Who or Whom?

Take a look at this sentence from an article in the New Yorker: “A couple of weeks after that, a woman in California called the police on three black women whom she thought were behaving suspiciously.”

No, no, no! “Who she thought were behaving suspiciously.” Here’s how you know: substitute he for who, him for whom. (If that sounds like the song “Tea for Two,” I’m right there with you.)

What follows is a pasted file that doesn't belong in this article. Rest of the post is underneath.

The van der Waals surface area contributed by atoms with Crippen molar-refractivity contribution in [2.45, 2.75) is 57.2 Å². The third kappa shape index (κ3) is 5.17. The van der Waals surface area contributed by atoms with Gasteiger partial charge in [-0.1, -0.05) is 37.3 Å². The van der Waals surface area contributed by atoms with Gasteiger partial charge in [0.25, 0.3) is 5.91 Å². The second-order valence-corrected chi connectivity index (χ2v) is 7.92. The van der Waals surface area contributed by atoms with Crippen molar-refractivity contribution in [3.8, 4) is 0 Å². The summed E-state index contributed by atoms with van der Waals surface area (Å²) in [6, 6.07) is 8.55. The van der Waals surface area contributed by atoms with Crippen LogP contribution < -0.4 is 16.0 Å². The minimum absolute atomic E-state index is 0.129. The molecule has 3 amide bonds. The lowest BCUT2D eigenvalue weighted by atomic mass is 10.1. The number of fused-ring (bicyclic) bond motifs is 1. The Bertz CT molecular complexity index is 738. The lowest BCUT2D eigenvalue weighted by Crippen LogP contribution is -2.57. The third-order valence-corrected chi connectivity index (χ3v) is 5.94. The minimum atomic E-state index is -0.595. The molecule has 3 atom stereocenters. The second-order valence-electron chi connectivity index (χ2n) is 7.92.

So: “She thought he was behaving suspiciously” “She thought who was behaving suspiciously.” And: “who she thought was behaving suspiciously.”

The New Yorker is meticulously edited. Their writers are the best of the best. If even they can’t figure out how to use whom correctly, I’d say it’s time to let it go.

Whom doesn’t add any clarity to a sentence. It confuses even excellent writers. Begone!




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